Monday, June 21, 2010

A Farewell to Israel

     The next day we had to head back across the border into Jordan, and I was glad. I was ready to leave.  This was not my promised land, and I knew that it would take awhile for me to digest all that I had seen and felt, and thought about this place. It's hard to even write about it, to try to capture it, to do it justice when so many people have visited there, many on their own pilgrimages. Millions of visitors to Israel have been spiritually moved by their experiences, so for me to say that I had mixed emotions about it seems almost heretical. But I don't want to lie. I don't even want to exaggerate. Not this. It's too important. This land is a part of my Judeo-Christian heritage, and so it does mean something. It just didn't feel right is all I'm saying. It didn't seem as holy as I expected it to be, or as I wanted it to be. It seemed sick. Like it had been cut off from something living. Its past and its glory were being remembered; it was being excavated, dissected, researched, and written about. It was being cried over, argued over, fought over. But no one can bring that past back! You can dig it up, put it in a museum. You can preach sermons about it. You can teach history lessons about it. But you can't go back. History keeps being made. And now, Israel needs weapons and money to survive. Now, its climate is more political than it is religious. And I guess that's what I felt. And I was ready to go crawl back into my hole at Abila, the one I was digging that dated further back in time to before Moses was called to lead the Israelites out of Egypt and into the "Promised Land;" to before the temple was ever even built; to before Jerusalem was burnt to the ground; to before, before . . what? How far back does one have to dig to find even one civilization that existed before mankind started being so arrogant, so selfish, so greedy, so quarrelsome?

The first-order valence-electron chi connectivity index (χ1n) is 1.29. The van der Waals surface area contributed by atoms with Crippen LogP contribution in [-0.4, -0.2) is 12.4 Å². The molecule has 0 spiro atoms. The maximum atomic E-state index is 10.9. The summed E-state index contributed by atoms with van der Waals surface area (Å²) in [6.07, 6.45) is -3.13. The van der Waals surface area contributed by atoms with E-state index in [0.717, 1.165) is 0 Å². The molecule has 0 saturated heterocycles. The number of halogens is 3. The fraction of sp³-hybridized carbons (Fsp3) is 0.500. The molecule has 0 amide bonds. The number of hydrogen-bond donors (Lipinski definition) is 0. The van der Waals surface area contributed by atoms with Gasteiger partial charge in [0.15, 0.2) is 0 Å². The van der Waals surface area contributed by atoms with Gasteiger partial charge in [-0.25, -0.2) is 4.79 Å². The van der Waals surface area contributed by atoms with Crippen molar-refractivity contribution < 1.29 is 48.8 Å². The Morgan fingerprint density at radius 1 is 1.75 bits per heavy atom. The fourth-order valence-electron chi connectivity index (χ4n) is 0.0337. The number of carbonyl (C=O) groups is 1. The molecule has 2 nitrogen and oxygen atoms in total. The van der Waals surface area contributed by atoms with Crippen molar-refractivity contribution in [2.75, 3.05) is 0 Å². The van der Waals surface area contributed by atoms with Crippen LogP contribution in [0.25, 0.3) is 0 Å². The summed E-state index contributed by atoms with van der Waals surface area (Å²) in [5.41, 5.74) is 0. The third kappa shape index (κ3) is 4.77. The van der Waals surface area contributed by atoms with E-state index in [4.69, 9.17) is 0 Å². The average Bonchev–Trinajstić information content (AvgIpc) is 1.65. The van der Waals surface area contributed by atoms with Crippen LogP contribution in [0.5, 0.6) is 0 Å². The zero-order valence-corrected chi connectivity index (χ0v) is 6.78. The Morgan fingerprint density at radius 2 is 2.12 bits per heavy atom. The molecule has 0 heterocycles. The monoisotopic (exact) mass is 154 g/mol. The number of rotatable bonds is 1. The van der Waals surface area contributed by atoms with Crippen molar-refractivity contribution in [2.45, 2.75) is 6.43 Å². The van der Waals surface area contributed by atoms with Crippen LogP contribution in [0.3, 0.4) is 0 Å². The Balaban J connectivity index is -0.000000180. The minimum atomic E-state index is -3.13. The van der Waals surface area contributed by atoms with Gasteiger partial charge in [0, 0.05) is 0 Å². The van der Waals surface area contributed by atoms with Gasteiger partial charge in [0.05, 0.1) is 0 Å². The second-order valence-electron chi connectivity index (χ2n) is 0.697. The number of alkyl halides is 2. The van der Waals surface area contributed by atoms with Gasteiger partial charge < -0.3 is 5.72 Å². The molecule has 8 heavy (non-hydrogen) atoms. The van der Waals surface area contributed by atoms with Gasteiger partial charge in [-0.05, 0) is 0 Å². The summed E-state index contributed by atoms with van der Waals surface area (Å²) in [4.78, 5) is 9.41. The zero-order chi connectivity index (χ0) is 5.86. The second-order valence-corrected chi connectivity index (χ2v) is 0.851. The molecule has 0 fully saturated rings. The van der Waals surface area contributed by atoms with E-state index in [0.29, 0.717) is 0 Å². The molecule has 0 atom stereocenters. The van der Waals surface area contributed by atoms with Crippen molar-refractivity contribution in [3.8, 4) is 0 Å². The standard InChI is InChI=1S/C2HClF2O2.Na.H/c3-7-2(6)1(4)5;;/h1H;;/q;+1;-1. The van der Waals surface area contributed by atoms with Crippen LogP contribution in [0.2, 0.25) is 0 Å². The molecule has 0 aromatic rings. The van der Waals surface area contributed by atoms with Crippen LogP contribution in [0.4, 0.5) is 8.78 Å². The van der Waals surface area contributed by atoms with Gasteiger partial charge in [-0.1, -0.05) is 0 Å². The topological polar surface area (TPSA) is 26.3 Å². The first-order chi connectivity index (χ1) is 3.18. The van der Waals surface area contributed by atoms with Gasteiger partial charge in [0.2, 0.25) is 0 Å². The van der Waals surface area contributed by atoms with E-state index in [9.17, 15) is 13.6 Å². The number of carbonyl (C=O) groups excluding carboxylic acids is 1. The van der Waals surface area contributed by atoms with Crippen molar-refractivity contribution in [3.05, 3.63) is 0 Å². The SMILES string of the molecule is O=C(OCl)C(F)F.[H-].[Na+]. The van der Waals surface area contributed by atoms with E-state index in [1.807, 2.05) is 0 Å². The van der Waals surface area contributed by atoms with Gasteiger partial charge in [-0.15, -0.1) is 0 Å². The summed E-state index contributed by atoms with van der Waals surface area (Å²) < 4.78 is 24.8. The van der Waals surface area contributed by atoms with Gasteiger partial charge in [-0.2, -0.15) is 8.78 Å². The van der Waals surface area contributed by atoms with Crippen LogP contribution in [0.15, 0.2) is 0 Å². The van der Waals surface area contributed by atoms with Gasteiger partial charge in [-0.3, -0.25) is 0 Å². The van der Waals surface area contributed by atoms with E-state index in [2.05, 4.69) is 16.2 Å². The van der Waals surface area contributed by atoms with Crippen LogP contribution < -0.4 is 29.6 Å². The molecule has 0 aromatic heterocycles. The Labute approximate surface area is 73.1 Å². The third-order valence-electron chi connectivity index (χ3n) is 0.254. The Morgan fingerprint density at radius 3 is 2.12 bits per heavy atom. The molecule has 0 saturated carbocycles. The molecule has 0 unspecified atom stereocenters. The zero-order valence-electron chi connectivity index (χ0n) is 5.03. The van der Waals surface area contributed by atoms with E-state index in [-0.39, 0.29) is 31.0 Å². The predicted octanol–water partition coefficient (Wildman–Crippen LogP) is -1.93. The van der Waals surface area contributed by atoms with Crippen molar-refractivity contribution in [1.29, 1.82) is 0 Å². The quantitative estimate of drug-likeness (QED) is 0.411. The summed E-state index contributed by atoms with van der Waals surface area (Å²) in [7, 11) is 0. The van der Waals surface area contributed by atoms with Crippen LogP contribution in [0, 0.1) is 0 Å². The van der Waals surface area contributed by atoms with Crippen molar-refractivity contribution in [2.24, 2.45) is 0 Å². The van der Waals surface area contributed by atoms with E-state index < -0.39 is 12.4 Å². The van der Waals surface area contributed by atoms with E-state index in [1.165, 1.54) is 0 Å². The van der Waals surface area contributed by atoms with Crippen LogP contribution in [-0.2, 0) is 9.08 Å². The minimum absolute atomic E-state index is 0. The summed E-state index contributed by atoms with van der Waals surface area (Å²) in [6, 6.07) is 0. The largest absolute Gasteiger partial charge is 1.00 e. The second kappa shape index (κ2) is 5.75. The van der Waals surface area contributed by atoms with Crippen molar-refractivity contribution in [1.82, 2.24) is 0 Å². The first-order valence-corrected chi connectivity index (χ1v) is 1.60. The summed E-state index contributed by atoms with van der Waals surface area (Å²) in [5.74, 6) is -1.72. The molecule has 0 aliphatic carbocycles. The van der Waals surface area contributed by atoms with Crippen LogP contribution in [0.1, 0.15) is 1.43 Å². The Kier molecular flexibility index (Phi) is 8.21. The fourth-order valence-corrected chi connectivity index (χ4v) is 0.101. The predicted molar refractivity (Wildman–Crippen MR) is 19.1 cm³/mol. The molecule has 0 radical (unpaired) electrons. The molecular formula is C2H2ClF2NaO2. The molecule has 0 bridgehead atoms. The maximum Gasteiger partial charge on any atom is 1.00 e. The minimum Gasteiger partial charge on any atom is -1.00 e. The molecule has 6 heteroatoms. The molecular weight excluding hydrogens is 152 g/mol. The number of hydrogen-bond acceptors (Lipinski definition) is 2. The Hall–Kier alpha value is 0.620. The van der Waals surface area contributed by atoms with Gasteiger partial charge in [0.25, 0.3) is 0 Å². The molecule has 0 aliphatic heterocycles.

Well, I was headed back across Israel's border again, a border defended by scattered land mines, razor wire fences, and automatic machine guns. What was I even doing here? Learning something useful? Seeing things for myself so that I might become more interested in history, in the Bible, in politics? So that I could go back home, back to my church and say that I had been to the Holy Land? And share what message? Tell people what? In the end, I didn't have to worry because J would take care of all that. Me? I just needed to be still.